“Huh, Mom was right; Paul really doesn’t seem to value my opinion,” or “Wow, I do end up in situations I’m uncomfortable in a lot when I hang with Sarah.”
With time and subtle encouragement, your teen will start to limit his time with that friend or gradually phase her out altogether.
At the end of the day, you must also remember that many friends will not easily be summed up as the perfect “good friend” who never gets in trouble or fights with your teen or as the trouble-making bully of a “bad friend” that needs to go. Teens are teens, people are people, and most will fall in the grey area in between.
Friends sometimes argue and hurt each other’s feelings. Good-hearted kids make mistakes and sometimes drink. It doesn’t mean they are automatically a horrendous presence in your teen’s life that must be removed.
Approach each incident individually at first but notice trends. Give second chances but trust your instincts. You’ll know in your gut when a friend is a little rough around the edges but alright at heart versus a truly negative influence.
Finally, remind your kid that her true friends will respect her choices and stand by her side even if they are different from their own, and she does not need to choose between drinking and having a social life. Teach your teen the skills to resist peer pressure and how to handle herself in a situation where drinking, drug use, or other risky behaviors are present.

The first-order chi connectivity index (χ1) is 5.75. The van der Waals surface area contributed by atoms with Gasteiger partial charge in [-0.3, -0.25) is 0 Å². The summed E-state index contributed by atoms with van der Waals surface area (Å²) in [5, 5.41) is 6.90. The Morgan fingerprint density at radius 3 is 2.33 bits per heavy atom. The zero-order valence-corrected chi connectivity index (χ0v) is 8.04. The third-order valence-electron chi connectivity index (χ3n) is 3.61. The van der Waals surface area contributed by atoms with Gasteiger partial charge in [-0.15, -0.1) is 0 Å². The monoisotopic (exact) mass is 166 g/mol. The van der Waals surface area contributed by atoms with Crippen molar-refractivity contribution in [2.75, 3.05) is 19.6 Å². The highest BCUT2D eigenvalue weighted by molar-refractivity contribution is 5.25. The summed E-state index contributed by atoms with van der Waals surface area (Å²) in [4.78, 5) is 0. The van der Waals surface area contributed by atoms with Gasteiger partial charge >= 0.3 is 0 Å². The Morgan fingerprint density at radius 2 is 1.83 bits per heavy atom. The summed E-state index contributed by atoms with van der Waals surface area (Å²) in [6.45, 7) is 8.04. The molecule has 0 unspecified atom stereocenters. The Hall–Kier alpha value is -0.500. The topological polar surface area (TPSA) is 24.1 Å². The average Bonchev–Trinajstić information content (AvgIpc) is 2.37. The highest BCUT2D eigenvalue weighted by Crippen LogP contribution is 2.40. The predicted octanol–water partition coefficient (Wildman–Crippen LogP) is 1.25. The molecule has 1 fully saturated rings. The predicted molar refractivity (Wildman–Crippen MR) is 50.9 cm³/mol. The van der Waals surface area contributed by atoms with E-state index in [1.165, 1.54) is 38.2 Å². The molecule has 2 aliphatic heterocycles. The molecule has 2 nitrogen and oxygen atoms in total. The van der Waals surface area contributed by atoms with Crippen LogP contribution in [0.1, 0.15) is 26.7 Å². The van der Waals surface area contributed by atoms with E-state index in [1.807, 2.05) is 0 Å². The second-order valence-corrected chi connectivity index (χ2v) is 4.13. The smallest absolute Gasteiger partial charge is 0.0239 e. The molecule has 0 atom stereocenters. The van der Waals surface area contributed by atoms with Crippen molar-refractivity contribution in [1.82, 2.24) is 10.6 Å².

Be available, be compassionate, be concerned and adamant when you need to be.
Be a confidant, be a source of guidance, be a parent.
It’s not always easy but if you keep this all in mind and your eyes open, you can navigate through the fascinating world of teenage friendships.
* * *
By Tyler Wroblewski
Click here for Part 1 of “New Friends and Old Pals: How to Handle & Interact with Your Teen’s Friends (Even the “Bad” Ones)”
Friends Walking Away: From Skinny Casual Lover at https://www.flickr.com/photos/136920307@N06/28884337216
Smoking Woman: From Valentin Ottone at https://www.flickr.com/photos/saneboy/3050003040
Teen Texting: From Carissa Rogers at https://www.flickr.com/photos/goodncrazy/8466275231
Driving in Car: From Timo Newton-Syms at https://www.flickr.com/photos/timo_w2s/305245555
Disguised Dad: From Jeff Turner at https://www.flickr.com/photos/respres/2468996828
Smoking Teen Boy: From https://pixabay.com/p-484090/?no_redirect
Thought Bubble: Original image from https://pixabay.com/p-305444/?no_redirect. Text added by author.
Group of Friends: From David Amsler, www.flickr.com/photos/amslerpix
Teen Boy Sitting Outside: From https://pixabay.com/p-1098665/?no_redirect
Teen Girl Thinking: From Petr Kratochvil [Public domain], via Wikimedia Commons
Line of Friends: From Vaibhav Sharan (https://www.flickr.com/photos/vibhu000/7279793602) [CC BY 2.0 (http://creativecommons.org/licenses/by/2.0)], via Wikimedia Commons
Friends Looking Up: From hepingting (CB106492) [CC BY-SA 2.0 (http://creativecommons.org/licenses/by-sa/2.0)], via Wikimedia Commons